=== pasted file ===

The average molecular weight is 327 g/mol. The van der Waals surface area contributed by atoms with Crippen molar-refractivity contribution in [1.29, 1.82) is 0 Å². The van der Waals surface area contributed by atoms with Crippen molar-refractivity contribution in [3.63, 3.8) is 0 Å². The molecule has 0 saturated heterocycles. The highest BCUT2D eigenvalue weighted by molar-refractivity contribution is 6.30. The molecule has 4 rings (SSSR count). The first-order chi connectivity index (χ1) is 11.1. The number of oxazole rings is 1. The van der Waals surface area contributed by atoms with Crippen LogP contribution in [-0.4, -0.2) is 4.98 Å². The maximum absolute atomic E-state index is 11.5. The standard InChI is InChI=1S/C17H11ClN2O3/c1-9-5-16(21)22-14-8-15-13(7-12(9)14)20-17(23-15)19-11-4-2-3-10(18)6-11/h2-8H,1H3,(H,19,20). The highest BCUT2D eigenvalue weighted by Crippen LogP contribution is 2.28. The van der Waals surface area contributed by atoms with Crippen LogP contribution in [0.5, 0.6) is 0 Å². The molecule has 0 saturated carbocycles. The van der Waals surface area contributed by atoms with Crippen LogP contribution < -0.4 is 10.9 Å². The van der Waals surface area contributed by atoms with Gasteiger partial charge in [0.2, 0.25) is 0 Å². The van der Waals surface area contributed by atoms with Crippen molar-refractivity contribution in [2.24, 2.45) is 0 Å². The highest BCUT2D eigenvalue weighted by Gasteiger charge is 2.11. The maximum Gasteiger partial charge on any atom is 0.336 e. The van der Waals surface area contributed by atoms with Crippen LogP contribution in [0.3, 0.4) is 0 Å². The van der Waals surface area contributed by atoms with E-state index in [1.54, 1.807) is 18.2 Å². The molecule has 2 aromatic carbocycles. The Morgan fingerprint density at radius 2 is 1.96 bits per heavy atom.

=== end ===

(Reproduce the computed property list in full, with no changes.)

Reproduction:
The average molecular weight is 327 g/mol. The van der Waals surface area contributed by atoms with Crippen molar-refractivity contribution in [1.29, 1.82) is 0 Å². The van der Waals surface area contributed by atoms with Crippen molar-refractivity contribution in [3.63, 3.8) is 0 Å². The molecule has 0 saturated heterocycles. The highest BCUT2D eigenvalue weighted by molar-refractivity contribution is 6.30. The molecule has 4 rings (SSSR count). The first-order chi connectivity index (χ1) is 11.1. The number of oxazole rings is 1. The van der Waals surface area contributed by atoms with Crippen LogP contribution in [-0.4, -0.2) is 4.98 Å². The maximum absolute atomic E-state index is 11.5. The standard InChI is InChI=1S/C17H11ClN2O3/c1-9-5-16(21)22-14-8-15-13(7-12(9)14)20-17(23-15)19-11-4-2-3-10(18)6-11/h2-8H,1H3,(H,19,20). The highest BCUT2D eigenvalue weighted by Crippen LogP contribution is 2.28. The van der Waals surface area contributed by atoms with Crippen LogP contribution in [0.5, 0.6) is 0 Å². The molecule has 0 saturated carbocycles. The van der Waals surface area contributed by atoms with Crippen LogP contribution < -0.4 is 10.9 Å². The van der Waals surface area contributed by atoms with Gasteiger partial charge in [0.2, 0.25) is 0 Å². The van der Waals surface area contributed by atoms with Crippen molar-refractivity contribution in [2.24, 2.45) is 0 Å². The highest BCUT2D eigenvalue weighted by Gasteiger charge is 2.11. The maximum Gasteiger partial charge on any atom is 0.336 e. The van der Waals surface area contributed by atoms with Crippen LogP contribution in [0.3, 0.4) is 0 Å². The van der Waals surface area contributed by atoms with E-state index in [1.54, 1.807) is 18.2 Å². The molecule has 2 aromatic carbocycles. The Morgan fingerprint density at radius 2 is 1.96 bits per heavy atom.